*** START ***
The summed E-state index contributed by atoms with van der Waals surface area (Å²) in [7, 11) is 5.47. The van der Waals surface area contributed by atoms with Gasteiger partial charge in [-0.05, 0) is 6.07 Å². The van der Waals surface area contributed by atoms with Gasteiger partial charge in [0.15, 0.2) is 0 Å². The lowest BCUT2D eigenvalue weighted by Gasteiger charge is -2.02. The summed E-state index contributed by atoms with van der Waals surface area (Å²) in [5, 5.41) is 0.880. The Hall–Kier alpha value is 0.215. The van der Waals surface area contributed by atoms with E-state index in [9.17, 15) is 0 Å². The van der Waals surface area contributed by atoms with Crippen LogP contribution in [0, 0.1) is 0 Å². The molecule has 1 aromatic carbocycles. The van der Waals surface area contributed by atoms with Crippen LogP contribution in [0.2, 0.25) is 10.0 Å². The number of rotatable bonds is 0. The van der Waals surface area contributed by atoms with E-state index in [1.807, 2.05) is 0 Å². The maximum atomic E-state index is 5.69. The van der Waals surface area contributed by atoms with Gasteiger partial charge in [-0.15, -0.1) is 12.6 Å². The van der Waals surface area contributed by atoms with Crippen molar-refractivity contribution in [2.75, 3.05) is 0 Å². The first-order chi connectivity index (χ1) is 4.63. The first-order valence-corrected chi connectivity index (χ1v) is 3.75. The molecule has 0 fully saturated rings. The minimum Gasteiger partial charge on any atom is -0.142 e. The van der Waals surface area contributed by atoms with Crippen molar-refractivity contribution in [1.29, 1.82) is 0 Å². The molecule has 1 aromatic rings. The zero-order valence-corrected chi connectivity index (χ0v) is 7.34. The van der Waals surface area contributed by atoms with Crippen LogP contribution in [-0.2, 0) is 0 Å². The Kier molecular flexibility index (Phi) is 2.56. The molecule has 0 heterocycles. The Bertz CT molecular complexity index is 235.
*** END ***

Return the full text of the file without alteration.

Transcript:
The summed E-state index contributed by atoms with van der Waals surface area (Å²) in [7, 11) is 5.47. The van der Waals surface area contributed by atoms with Gasteiger partial charge in [-0.05, 0) is 6.07 Å². The van der Waals surface area contributed by atoms with Gasteiger partial charge in [0.15, 0.2) is 0 Å². The lowest BCUT2D eigenvalue weighted by Gasteiger charge is -2.02. The summed E-state index contributed by atoms with van der Waals surface area (Å²) in [5, 5.41) is 0.880. The Hall–Kier alpha value is 0.215. The van der Waals surface area contributed by atoms with E-state index in [9.17, 15) is 0 Å². The van der Waals surface area contributed by atoms with Crippen LogP contribution in [0, 0.1) is 0 Å². The molecule has 1 aromatic carbocycles. The van der Waals surface area contributed by atoms with Crippen LogP contribution in [0.2, 0.25) is 10.0 Å². The number of rotatable bonds is 0. The van der Waals surface area contributed by atoms with E-state index in [1.807, 2.05) is 0 Å². The maximum atomic E-state index is 5.69. The van der Waals surface area contributed by atoms with Gasteiger partial charge in [-0.15, -0.1) is 12.6 Å². The van der Waals surface area contributed by atoms with Crippen molar-refractivity contribution in [2.75, 3.05) is 0 Å². The first-order chi connectivity index (χ1) is 4.63. The first-order valence-corrected chi connectivity index (χ1v) is 3.75. The molecule has 0 fully saturated rings. The minimum Gasteiger partial charge on any atom is -0.142 e. The van der Waals surface area contributed by atoms with Crippen molar-refractivity contribution in [1.29, 1.82) is 0 Å². The molecule has 1 aromatic rings. The zero-order valence-corrected chi connectivity index (χ0v) is 7.34. The van der Waals surface area contributed by atoms with Crippen LogP contribution in [-0.2, 0) is 0 Å². The Kier molecular flexibility index (Phi) is 2.56. The molecule has 0 heterocycles. The Bertz CT molecular complexity index is 235.